What I look for in an IT managed services business

BGF investor Mark Nunny has invested in a number of IT managed services providers. Learn what he looks for when considering businesses to back in the sector.

6 December 2021

Mark Nunny is an investor in BGF’s Milton Keynes office. He has invested in businesses such as TIG, an IT managed service provider that supports mid-market companies in transitioning to the cloud. Here’s what he looks for in an IT managed service provider.

1. Board-level engagement

There are two types of managed service provider: those that provide the basic services like hosting and a helpdesk, and those that actively engage with a company’s senior management on strategic issues such as data analytics, cybersecurity and the modern workplace. I want to invest in the second type. If a company gets involved in board-level strategy discussions, it embeds itself in its customer’s business for the long term.

2. Loyal staff

Retaining staff is a huge challenge in the industry. Demand for IT services has shot up during the pandemic, talented staff are highly sought after, and workers have become more assertive about the conditions they want, such as home working. I look for businesses that have a strong corporate culture, keep an eye on anonymous reviews on Glassdoor, and conduct exit interviews with leavers to understand how to improve staff retention. Low employee churn is a key indicator.

3. Loyal customers

Having an IT managed service provider is a bit like having a current account with a bank. Usually, customers only leave if something goes wrong. I therefore look for businesses with a very low rate of customer churn. A business has a problem if more than 10% of its customers leave within a year – stripping out exceptional events, I look for an underlying churn rate of around 5%.

4. Effective sales team

IT service providers typically base their business model on service agreements, which generate predictable, recurring revenue. This means these companies are usually good at forecasting future cashflow. What’s less common is to have a good understanding of their sales pipeline. I look for a well-organised sales department with access to accurate data and an effective ability to convert targets into sales.

5. They offer professional services

As mentioned, recurring revenues are the norm in the industry; however, it’s now recognised that one-off projects, addressing issues such as cloud computing, which are ever more complex, are a good way for growth-focused IT businesses to augment their recurring revenue and embed the relationship. I look for companies that make roughly a quarter to a third of their revenues from one-off professional services projects and consulting.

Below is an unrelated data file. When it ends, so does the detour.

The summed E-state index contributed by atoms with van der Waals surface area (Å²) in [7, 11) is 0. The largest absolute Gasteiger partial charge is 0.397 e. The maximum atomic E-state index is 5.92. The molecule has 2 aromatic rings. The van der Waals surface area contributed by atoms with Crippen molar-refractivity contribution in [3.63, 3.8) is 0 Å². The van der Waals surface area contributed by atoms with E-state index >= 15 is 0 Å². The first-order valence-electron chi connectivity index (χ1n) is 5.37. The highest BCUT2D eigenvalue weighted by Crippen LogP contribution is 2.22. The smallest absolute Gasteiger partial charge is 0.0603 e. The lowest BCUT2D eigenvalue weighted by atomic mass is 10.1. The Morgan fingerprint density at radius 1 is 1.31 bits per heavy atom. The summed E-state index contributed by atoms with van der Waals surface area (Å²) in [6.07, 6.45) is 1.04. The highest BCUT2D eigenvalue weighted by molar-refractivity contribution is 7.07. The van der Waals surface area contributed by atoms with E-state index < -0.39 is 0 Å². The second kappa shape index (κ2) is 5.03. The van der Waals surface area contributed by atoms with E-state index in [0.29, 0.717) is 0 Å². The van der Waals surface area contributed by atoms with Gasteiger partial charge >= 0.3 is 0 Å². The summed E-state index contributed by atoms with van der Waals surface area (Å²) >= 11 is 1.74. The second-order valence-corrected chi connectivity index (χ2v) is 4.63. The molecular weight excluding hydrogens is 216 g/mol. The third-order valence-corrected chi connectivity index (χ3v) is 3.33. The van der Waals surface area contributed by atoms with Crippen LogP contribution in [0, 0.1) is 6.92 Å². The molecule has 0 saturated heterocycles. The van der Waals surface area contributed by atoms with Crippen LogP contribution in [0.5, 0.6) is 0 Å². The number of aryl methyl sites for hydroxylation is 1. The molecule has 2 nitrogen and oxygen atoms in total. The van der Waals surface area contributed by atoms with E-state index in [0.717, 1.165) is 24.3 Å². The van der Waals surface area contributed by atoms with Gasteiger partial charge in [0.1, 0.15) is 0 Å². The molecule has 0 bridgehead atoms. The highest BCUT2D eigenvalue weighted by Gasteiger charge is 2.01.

6. They get paid on time

In IT services, customers typically pay in advance, so if a provider isn’t billing and receiving the bulk of its income by the start of each quarter, I’d want to know why. Managed service providers ought to be able to convert every pound of profit into cash, which is why I look for businesses that have an effective pricing model and a disciplined finance team who aren’t afraid to chase up unpaid invoices.

Des Lekerman, CEO of TIG

Which BGF investments have you made that are a great example of the kind of businesses you look for?

We invested in TIG Data Intelligence, led by CEO Des Lekerman (above), to fund a ‘buy and build’ acquisition strategy. The business has been successful at acquiring other managed services providers and integrating their best bits into the group. Customer churn is low and there’s a good balance between one-off projects and recurring revenue. Crucially, the business is involved in its clients’ strategy discussions at board-level, using all available tools to help customers get the best out of their IT.

Techspert founders Graham Mills and Dave Holden-White

Looking ahead, are there any sectors that you are really excited about investing in?

Companies using artificial intelligence and machine learning in a disruptive way. We have just invested in Cambridge-based Techspert, led by founders Graham Mills and Dave Holden-White (above), whose technology crawls the web to ingest semi-structured data such as patent applications and academic journals, using it to identify experts in a range of sectors and specialisms. If you need to talk to someone about antibodies in Africa, the platform can find the right person instantly. Businesses like this need a big upfront cash investment, but in the long run I expect them to be disruptive.

Parts of this article appeared in ‘How can fast-growth IT businesses secure investment?’, published by IDG Connect

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